Protecting sponsors’ rights seems so beside the issue. It reminds me of the image of Sachin Tendulkar in the 1996 World Cup, hiding from the drinks cart lest he be identified with a rival soft-drink maker. Coke? Pepsi? I didn’t care then, and can’t remember now, and that’s the point. I remember only Tendulkar as a pawn.

As for the AFL’s bush lawyer ruling on Melbourne, consider the words that started it all, Dean Bailey’s on the day of his sacking: ”I was asked to do the best thing by the Melbourne Football Club, and I did the right thing by the Melbourne Football Club.” The AFL’s verdict, a bureaucratic masterpiece, was that the Demons had embarrassed the game, but not by tanking.

Sport is far from unblemished. As a microcosm of life, how could it be? When held up to the light, it is bound to show the worst of humanity as well as the best.

Not so long ago, we were as a country marvelling at the mighty batsmanship of Michael Clarke, and exchanging gracious farewells with Ponting and Mike Hussey, and hailing Novak Djokovic’s mastery at the Australian Open, and – if our eyes were open wide enough – admiring the excellence of the Australian women’s cricket team, and just last Saturday thrilling to the spectacle of Black Caviar in full flight, and on Thursday feeling a little warmer in our hearts as one-time refugee Fawad Ahmed took five wickets in debut to bowl Victoria to victory over Queensland, and – if our minds were free enough – speculating about the day Khawaja, Sandhu and Fawad might play together for Australia …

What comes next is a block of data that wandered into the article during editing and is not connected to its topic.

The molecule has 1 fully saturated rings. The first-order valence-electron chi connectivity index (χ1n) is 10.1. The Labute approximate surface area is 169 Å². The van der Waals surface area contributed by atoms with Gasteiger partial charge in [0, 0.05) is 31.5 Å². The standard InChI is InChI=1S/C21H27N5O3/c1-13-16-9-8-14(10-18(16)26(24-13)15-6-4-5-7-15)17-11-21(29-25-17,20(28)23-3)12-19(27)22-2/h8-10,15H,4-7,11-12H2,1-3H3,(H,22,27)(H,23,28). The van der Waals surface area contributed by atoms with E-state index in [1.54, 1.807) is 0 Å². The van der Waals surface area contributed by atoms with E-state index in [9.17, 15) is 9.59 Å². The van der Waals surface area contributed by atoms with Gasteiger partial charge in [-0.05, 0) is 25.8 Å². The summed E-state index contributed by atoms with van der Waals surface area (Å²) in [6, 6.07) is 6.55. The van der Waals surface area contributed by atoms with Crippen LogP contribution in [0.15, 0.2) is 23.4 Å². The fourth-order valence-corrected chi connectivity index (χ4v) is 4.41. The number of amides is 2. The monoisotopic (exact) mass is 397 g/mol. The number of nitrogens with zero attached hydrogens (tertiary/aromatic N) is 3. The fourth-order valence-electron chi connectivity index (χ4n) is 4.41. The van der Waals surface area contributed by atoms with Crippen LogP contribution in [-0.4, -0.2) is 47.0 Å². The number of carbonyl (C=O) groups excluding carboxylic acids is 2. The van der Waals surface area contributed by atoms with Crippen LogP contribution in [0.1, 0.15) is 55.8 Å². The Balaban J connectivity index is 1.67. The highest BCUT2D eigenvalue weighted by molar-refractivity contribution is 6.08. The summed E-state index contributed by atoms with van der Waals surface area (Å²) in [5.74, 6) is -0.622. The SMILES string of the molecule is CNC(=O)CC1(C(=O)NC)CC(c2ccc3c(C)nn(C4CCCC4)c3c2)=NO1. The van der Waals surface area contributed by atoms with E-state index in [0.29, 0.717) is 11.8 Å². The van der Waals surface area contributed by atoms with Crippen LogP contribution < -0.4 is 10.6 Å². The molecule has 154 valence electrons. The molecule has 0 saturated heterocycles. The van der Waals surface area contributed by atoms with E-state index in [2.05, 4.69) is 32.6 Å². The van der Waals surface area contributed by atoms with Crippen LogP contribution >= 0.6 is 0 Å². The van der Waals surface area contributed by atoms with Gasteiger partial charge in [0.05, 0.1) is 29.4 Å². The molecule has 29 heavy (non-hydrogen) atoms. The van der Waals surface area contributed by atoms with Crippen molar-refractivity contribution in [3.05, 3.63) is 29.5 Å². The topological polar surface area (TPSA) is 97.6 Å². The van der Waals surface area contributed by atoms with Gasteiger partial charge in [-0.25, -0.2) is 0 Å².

And believing and trusting in them all as we always have, which is both sport’s genetic flaw and eternal, animating charm.

This story Administrator ready to work first appeared on Nanjing Night Net.

Free-running Folau will give me room to move, says flyer Kingston

THERE are few in rugby with better inside knowledge of Israel Folau’s potential than Tom Kingston.
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The young Waratahs winger will start in the back line with Folau in the side’s season opener against Queensland on Saturday, and says the NSW fullback is as exciting to play with as he is to watch.

”He drags in that many defenders that it doesn’t matter who runs outside of him a lot of the time, guys like me and Drew [Mitchell] and Lachie [Turner] just have to pick our lines right and you can get some pay out there,” Kingston says.

Of course it does matter who runs outside Folau, and Saturday’s wing spots were among the most hotly contested in the starting XV.

Kingston beat the likes of Test-capped Turner and rookie Michael Hodge to get his start. Coach Michael Cheika went with the Sydney University player because, he said, he wanted a pure flyer who could ”pin his ears back every time he gets the ball”.